While feeding and changing their growing baby and shopping and saying no in just the correct fashion, many decisions are made. The baby grows into a toddler and into childhood and takes in all that he or she is served with, including the family’s values about the meaning of life. Beautiful parents might hold high regard for aesthetic perfection and lead their children to seek out the most attractive options in life. Rich parents give their children the tools of how to make money. Smart fathers and mothers value education and the power of the intellect, often forgetting the practical or hands-on. Creative parents value artistic production above all else. The child learns through direct interventions and osmosis what is important to Mom and Dad.
      Fortunately, the child is not a clone of Mom and Dad and responds in his or her own way to their gifts of direction and vision. Although parents want their sons and daughters to embrace their wisdom, it is expectable and understandable when they rebel against the family’s unstated and clearly expressed expectations. The assertive attorney values cutthroat decision making, yet her daughter has a softer personality and is overwhelmed by her mother’s edgy expectations. She wants to be a poet. The religious zealot has a son who wants to be a baseball player. The ballerina’s daughter becomes an accountant. Only with time do parents learn to deal with their children’s unique choices.
      Hopefully, parents will come to know their children for who they are and embrace how they are different. What is really helpful in drawing the line between what is best for your child and what you think is best is an awareness of how your child is different from you and your spouse. You might ask yourself these questions:
     •In what ways am I different from my child?
     •How is my child different from my spouse?
     •What parts of our identities are similar?

Answering these questions will help you to understand if you are giving to yourself or if you are giving to your child. It follows that you will better understand when it is appropriate to say yes and when no is the better answer. Parents need to decide in a very practical way what their child needs. Given the abundance of consumer products and services for parents and children, the decisions may seem overwhelming. The most reverberating truth from child development theory indicates that positive attachments between parent and child are the cornerstone of a well developed personality and good self-esteem. Attuned mothers and fathers try very hard to connect with their child in an organic balanced way. Making wise decisions about how to parent is essential, even though there is no one right answer. What is good for one child and family may be totally inappropriate for another.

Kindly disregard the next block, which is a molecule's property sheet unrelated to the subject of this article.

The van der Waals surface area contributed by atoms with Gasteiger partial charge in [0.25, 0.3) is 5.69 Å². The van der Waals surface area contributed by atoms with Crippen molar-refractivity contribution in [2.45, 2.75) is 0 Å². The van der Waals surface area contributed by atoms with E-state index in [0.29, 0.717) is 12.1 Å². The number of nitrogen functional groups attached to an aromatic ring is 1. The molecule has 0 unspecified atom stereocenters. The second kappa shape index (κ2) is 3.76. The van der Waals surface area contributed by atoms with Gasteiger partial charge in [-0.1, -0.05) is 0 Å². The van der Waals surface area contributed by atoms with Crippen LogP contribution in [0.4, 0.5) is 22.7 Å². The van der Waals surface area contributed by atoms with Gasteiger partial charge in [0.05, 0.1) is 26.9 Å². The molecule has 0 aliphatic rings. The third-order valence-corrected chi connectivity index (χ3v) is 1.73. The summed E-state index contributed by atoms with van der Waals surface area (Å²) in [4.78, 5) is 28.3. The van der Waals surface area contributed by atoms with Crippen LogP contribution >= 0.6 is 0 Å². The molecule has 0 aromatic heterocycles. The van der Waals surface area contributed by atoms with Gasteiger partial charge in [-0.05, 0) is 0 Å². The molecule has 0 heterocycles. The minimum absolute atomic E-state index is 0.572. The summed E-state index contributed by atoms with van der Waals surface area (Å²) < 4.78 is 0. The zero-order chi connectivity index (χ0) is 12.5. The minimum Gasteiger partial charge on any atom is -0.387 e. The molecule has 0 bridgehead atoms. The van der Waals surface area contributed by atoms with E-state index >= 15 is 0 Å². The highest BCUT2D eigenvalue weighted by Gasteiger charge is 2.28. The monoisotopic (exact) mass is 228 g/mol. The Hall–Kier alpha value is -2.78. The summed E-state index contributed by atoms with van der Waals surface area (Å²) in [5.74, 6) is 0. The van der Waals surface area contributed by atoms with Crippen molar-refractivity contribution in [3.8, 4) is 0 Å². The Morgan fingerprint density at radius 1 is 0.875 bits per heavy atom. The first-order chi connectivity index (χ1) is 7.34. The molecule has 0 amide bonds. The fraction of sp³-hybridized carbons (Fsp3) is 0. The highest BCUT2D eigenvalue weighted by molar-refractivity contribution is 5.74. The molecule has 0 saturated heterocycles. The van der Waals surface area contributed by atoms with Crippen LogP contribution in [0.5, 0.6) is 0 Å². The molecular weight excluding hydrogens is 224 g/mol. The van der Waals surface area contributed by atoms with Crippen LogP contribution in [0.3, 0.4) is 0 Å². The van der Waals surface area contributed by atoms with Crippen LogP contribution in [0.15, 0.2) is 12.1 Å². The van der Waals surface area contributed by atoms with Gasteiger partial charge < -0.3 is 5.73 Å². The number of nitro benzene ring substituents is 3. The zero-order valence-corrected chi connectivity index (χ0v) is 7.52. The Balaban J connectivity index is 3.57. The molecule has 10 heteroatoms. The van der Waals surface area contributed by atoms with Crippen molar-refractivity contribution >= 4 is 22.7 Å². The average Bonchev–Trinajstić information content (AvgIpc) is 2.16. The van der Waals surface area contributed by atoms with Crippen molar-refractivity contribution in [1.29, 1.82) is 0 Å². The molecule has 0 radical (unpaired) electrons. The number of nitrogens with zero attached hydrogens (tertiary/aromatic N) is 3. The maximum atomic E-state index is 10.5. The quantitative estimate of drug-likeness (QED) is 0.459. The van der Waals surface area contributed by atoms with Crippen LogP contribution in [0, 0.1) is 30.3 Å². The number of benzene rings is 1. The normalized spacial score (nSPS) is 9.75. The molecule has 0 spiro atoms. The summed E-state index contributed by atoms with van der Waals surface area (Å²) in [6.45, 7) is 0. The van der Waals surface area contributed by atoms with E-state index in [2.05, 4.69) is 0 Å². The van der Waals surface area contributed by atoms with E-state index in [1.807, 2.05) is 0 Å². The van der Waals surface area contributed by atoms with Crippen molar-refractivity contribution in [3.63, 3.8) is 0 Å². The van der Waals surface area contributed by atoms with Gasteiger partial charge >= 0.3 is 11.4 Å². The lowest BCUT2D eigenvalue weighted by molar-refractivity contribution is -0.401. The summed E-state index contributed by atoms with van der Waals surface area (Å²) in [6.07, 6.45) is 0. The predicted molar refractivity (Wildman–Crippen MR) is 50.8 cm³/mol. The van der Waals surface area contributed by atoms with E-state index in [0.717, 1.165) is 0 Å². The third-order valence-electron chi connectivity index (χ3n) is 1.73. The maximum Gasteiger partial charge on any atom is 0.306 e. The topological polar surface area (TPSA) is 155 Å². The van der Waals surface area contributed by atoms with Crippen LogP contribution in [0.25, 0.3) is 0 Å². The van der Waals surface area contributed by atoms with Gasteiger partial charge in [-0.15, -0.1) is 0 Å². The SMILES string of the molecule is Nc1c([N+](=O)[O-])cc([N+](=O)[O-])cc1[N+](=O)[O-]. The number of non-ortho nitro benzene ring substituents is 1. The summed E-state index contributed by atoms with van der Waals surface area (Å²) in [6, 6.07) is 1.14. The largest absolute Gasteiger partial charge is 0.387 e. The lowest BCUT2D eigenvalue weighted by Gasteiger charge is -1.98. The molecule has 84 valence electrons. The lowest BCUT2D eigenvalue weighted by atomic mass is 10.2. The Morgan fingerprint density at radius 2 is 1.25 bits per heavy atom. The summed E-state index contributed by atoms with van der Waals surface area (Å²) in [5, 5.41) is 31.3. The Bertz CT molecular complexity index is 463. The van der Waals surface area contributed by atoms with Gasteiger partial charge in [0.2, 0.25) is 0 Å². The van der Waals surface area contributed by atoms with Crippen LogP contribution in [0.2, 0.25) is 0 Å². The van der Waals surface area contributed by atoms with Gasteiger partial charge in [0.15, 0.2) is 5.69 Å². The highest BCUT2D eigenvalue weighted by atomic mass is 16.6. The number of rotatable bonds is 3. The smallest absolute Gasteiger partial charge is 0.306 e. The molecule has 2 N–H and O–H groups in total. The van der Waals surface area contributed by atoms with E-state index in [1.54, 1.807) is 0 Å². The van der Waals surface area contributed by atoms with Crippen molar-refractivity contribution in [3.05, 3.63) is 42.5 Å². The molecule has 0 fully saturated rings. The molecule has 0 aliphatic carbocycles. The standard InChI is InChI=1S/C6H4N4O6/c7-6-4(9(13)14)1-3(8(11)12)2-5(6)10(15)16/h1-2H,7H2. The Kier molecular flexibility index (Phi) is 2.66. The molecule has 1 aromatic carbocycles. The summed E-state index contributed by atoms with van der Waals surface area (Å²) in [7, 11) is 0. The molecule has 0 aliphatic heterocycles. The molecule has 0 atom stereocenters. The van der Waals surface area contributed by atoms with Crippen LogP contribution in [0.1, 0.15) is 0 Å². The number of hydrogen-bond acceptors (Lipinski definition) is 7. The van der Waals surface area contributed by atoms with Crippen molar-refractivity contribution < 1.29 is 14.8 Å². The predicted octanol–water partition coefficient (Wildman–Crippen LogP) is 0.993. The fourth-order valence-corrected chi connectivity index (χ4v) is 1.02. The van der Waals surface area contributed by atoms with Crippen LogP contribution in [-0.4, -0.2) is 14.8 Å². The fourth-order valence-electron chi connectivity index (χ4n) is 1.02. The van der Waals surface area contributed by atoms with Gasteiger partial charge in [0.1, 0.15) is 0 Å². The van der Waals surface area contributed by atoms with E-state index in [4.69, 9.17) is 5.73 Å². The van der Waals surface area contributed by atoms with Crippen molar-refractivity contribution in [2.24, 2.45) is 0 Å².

Here are some more questions that may help you make guilt free decisions. The answers will point out your motivations.
     •Are my decisions about early childhood care for my child just a reaction to what went wrong in my growing years?
     •Have I thought my decisions through and consulted with my partner?
     •Am I spending money I don’t have to keep up with the neighbors or to show off?
     •Have I lost sight of my own separate life and that of my spouse?

A social network is crucial because it gives parents a perspective on their decision making—a third eye on important child rearing issues. Contemporary parents are at a disadvantage when it comes to a social structure beyond the immediate family. The extended family was always helpful to parents who had a hard time saying no. Relatives available for hands-on child care were able to give good feedback to a mother or father who was having problems setting limits for their kids.
      The days of casual neighborhood play dates and dropping in unexpectedly on relatives are gone. Life is brutally planned to fit into Mom and Dad’s work schedule. Finding practical, safe and reliable child care is stressful in itself.
      My best advice on developing a social network is to follow your own intuitive sense of the issues that arise. This does not mean worrying or obsessing. Put your concerns into perspective. There is no way around the reality that no school, babysitter, nanny, day care, grandparent or spouse is going to follow your directions perfectly. Establish realistic expectations for people who help you out. Think about these issues:
     •Am I carefully working on developing a support system for my family?
     •Do I make an effort to see our friends and family?
     •Do I have my own good friends with similar problems whom I can rely on for support and advice?
     •Do I have enough household help that I am not too exhausted to make more serious decisions?
     •Are my expectations for teachers, friends, and babysitters realistic?

Try your hardest to differentiate yourself and separate yourself emotionally from your child. Look at your child as a unique individual who is a composite of you and your spouse’s genetic endowments living in a nurturing environment very different than what you probably experienced. Make your child’s home life optimal for your child, not a re-creation with a better ending of your growing years.
      It’s hard to be a father or mother for all the obvious physical and monetary reasons. Emotional reasons hidden from view make decisions about what to give your children very difficult. Look at your motivation. Parenting is so piercingly hard because it requires you to be objective about highly subjective issues, all the stuff that is so close to your heart.
      The hardest part of parenting is separating yourself from your child. The recipe for success when drawing this ever changing line involves mixing your own self knowledge with the opinions of respected others who know you well. (This list does not include the hairdresser, your neighbor who is jealous of you or even the teacher who can’t relate to your child.)
      Boldly make your own choices. Re-evaluate when necessary.